The Pediatric Trials Network (PTN) conducted a study in 2015 to capture anthropometric data on pre-term and full-term infants up to 90 days old. An article on the study, An Anthropometric Survey of U.S. Preterm and Full-Term Neonates, was published in the journal Annals of Human Biology last month.
“Anthropometric data are invaluable for informing the development of pediatric growth charts, assisting in policy making decisions, and supporting health initiatives,” said the article’s lead author, Dr. Susan Abdel-Rahman of Children’s Mercy Hospitals and Clinics in Kansas City, Missouri. “However, only a limited set of measures are available in publicly accessible databases.” These measures typically include weight, length, and head circumference of infants.
The PTN study captured additional measurements, such as humeral, ulnar, femoral, tibial, and fibular lengths, as well as mid-upper arm, mid-thigh, chest, abdominal, and neck circumference. More than 2000 infants were involved in the study at 8 U.S. medical centers from February to December 2015.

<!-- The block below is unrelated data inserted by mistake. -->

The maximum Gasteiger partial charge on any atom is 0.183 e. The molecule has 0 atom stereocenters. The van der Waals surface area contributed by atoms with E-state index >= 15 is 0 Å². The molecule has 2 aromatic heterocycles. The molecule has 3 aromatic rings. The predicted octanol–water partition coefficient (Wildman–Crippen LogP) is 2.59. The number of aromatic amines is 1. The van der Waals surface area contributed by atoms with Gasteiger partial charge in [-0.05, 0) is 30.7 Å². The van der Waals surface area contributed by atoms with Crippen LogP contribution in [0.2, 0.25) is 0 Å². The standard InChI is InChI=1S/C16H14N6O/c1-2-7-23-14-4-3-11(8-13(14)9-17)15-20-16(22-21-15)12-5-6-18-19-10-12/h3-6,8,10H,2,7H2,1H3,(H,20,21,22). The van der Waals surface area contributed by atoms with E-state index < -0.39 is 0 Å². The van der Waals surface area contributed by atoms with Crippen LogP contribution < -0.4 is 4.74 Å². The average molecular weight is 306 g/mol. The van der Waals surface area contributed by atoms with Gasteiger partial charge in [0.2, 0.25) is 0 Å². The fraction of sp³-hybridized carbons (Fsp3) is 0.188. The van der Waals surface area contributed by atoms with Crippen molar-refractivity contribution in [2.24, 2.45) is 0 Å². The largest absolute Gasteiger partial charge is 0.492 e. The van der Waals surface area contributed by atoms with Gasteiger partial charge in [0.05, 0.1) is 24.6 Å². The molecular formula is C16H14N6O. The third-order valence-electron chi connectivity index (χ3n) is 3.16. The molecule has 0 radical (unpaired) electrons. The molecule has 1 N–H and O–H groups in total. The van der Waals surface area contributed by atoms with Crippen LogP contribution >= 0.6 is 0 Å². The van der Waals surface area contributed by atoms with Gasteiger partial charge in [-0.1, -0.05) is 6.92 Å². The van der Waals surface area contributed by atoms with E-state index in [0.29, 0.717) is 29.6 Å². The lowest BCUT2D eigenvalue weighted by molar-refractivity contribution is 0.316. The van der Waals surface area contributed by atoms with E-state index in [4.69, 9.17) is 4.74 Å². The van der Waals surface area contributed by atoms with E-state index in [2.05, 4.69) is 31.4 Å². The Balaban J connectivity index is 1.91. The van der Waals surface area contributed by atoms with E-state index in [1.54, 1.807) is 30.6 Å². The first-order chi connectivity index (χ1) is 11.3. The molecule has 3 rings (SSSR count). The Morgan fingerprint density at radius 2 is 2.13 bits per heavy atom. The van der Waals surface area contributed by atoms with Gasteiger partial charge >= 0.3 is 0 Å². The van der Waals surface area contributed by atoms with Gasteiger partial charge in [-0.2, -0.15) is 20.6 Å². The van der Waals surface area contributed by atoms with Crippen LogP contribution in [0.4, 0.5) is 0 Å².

The data generated through the study can be used as indicators of nutritional status, predictors of morbidity and mortality, and can serve as proxy measurements when total body weight is difficult to obtain by traditional means.
“Weight is the single most important predictor of newborn mortality and an essential piece of information for therapeutic decision-making,” Dr. Abdel-Rahman said. “Though a weighing scale remains the universal gold standard for obtaining weight, there exist a number of settings wherein access to a functional, calibrated scale is limited.”
Dr. Abdel-Rahman subsequently used the data to develop a weight estimation strategy for infants in cases where scales are unavailable, or when their use is impractical, such as when infants are connected to monitoring or life-support equipment in the neonatal intensive care unit. The related publication, A Weight Estimation Strategy for Preterm and Full-term Infants, was recently published in Global Pediatric Health. A separate PTN study is currently evaluating a prototype of this weight estimation device.
This work was supported by the Eunice Kennedy Shriver National Institute of Child Health and Human Development.